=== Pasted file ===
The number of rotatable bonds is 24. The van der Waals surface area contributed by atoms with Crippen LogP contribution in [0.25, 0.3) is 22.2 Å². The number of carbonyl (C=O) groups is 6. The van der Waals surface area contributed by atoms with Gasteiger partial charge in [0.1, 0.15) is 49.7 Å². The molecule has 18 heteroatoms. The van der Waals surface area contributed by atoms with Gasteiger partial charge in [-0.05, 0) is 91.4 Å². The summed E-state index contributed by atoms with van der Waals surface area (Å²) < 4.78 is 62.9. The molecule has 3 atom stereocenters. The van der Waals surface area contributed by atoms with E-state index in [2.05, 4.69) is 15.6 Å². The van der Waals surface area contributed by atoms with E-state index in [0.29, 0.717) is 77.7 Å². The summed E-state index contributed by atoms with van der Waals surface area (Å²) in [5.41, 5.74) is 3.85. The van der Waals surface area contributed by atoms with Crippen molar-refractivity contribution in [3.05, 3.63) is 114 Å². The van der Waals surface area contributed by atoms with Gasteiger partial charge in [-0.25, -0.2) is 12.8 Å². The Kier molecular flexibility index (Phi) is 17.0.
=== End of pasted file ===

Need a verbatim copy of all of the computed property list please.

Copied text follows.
The number of rotatable bonds is 24. The van der Waals surface area contributed by atoms with Crippen LogP contribution in [0.25, 0.3) is 22.2 Å². The number of carbonyl (C=O) groups is 6. The van der Waals surface area contributed by atoms with Gasteiger partial charge in [0.1, 0.15) is 49.7 Å². The molecule has 18 heteroatoms. The van der Waals surface area contributed by atoms with Gasteiger partial charge in [-0.05, 0) is 91.4 Å². The summed E-state index contributed by atoms with van der Waals surface area (Å²) < 4.78 is 62.9. The molecule has 3 atom stereocenters. The van der Waals surface area contributed by atoms with E-state index in [2.05, 4.69) is 15.6 Å². The van der Waals surface area contributed by atoms with E-state index in [0.29, 0.717) is 77.7 Å². The summed E-state index contributed by atoms with van der Waals surface area (Å²) in [5.41, 5.74) is 3.85. The van der Waals surface area contributed by atoms with Crippen molar-refractivity contribution in [3.05, 3.63) is 114 Å². The van der Waals surface area contributed by atoms with Gasteiger partial charge in [-0.25, -0.2) is 12.8 Å². The Kier molecular flexibility index (Phi) is 17.0.